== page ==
ISLAMABAD: The federal government has decided to continue with about an average of Rs2.35 per unit surcharges on electricity imposed in 2014 on all the electricity consumers.
The Ministry of Energy has made a formal request to the National Electric Power Regulatory Authority (Nepra) to allow three surcharges to continue in consumer tariff to ensure flow of more than Rs100 billion funds to meet debt servicing obligations of the power sector, subsidy to poor consumers to ensure countrywide uniform rate and investments required for expansion of power sector.
The three surcharges — tariff rationalisation surcharge, financing cost surcharge and Neelum-Jhelum surcharge — would not increase consumer tariff from the current level but would deprive them of a tariff reduction.
Rs100bn needed to meet debt service obligations
The financing cost and NJ surcharges would remain flat at 43 paisa and 10 paisa per unit, respectively, for all consumers while the tariff rationalisation surcharge, with an average of Rs1.82 per unit, would vary for each consumer category and distribution company based on system losses and other inefficiencies.
The surcharges were imposed by the government in March-April 2014 when the regulator determined reduction in tariff for all distribution companies by an average of Rs2.35 to 2.50 per unit. The surcharges faced legal challenges in courts but finally the regulator agreed to make them part of the tariff at the time.
Now, the government has sought the continuation of these surcharges as part of “re-determinations of tariff for Discos for the 2015-16” to block some discounts to the consumers.
Also, the regulator had held suo motu proceedings regarding periodical adjustments on account of power purchase price (including impact of T&D losses on monthly fuel cost adjustment) and prior year adjustment pertaining to the 2016-17.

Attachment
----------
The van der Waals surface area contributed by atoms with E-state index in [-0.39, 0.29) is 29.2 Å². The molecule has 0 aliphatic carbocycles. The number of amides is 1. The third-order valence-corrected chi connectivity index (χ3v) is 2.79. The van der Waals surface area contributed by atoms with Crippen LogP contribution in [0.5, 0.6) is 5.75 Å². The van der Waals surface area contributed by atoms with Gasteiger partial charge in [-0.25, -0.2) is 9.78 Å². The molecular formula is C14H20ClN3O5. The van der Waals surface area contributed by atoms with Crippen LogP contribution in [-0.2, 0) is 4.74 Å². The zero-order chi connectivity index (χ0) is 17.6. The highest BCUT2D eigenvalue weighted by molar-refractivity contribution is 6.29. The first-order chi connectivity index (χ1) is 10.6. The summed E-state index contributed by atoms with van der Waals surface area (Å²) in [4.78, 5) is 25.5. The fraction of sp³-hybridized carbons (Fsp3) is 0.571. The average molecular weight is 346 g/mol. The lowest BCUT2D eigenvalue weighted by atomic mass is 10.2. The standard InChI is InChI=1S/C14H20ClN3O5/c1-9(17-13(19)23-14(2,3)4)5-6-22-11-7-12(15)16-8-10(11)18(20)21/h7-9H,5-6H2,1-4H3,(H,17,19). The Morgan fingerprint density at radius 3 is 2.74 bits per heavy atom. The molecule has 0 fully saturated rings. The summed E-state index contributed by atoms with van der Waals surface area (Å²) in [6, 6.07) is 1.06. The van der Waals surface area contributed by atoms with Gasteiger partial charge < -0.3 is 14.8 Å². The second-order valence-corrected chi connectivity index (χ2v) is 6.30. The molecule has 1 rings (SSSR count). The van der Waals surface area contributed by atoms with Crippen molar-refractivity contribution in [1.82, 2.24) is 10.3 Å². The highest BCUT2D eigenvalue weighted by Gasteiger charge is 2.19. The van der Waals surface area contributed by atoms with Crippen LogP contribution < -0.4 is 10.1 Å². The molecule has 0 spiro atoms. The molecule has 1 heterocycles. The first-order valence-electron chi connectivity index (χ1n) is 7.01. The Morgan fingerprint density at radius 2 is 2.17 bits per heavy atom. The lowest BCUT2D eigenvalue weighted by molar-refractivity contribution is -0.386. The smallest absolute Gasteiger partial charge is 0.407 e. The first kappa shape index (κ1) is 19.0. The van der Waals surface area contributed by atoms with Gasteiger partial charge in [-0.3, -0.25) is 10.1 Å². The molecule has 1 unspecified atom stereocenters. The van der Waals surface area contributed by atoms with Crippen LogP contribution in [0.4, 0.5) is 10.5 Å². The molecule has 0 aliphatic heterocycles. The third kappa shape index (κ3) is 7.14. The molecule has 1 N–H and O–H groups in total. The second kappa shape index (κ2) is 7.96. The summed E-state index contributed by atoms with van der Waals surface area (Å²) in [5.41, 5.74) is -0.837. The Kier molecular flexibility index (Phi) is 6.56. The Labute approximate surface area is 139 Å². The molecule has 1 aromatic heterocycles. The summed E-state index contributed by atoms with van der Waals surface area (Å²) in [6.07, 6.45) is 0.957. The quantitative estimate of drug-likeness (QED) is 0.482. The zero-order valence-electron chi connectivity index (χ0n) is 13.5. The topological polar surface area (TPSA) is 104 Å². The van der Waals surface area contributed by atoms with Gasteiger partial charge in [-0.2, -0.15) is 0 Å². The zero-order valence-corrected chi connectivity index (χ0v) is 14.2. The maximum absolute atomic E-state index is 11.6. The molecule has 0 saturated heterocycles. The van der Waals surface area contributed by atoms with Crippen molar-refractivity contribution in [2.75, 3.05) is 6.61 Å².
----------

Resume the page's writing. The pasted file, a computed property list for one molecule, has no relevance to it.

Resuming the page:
In response, the government has filed a request under section 31 of the Act for inclusion of subsidy/surcharges in the schedule of tariff and desired that the regulator should reflect certain amounts of subsidy/surcharges for certain categories of consumers.
“Further, the federal government in exercise of its powers under section 31 (5) of Nepra Act 1997, has decided to impose the following surcharges,” Nepra said in a public notice.
This included Neelum-Jhelum surcharge imposed in 2008 that should be continued until June 2018 at the rate of 10 paisa per unit on all electricity consumers of Discos except lifeline domestic consumers.
The Neelum-Jhelum surcharge is collected, for the purposes of meeting a portion of the cost of construction of 969MW Neelum-Jhelum Hydropower Project. Collection of this surcharge shall be deposited by the Discos in the “Neelum-Jhelum Hydropower Project Fund”.
A surcharge at the rate of Rs0.43 per kWh on account of recovering the debt servicing applicable to all the consumer categories on per unit consumption except lifeline domestic consumers. This shall be considered as a cost incurred by the distribution company to be included in the tariff recommended by the regulator.
The financing cost surcharge shall enable smooth working and running of the power sector and to meet the repayment obligations of mark-up cost of loans obtained against the sovereign guarantees of the Government of Pakistan for the purpose of reducing shortfall in payment of determined and verified costs of power generation of various power generators.
The collection of the financing cost surcharge shall be deposited in “Financing Cost Fund” to be kept in the Escrow Account of the Central Power Purchasing Agency Guarantee Ltd for exclusive use for discharging the liabilities of the power producers.
The third surcharge namely “tariff Rationalization Surcharge” at the rate mentioned against each of the categories of electricity consumers in respect of each unit of electric power sold by the specified DISCO during each of the billing month shall be considered as a cost incurred by the distribution company to be included in the tariff.
This is to enable fulfilment of the parameters set in the power policy to achieve objectives like the socio economic objectives, the budgetary targets in field, protection of low end consumer from price escalation through provisions of subsidy and maintaining uniform tariff across the country.
The collection of the this surcharge shall be deposited by the companies in “Tariff Rationalisation Fund” to be kept in the Escrow Account of the Central Power Purchasing Agency Guarantee Ltd for exclusive use for discharging the liabilities of the power producers.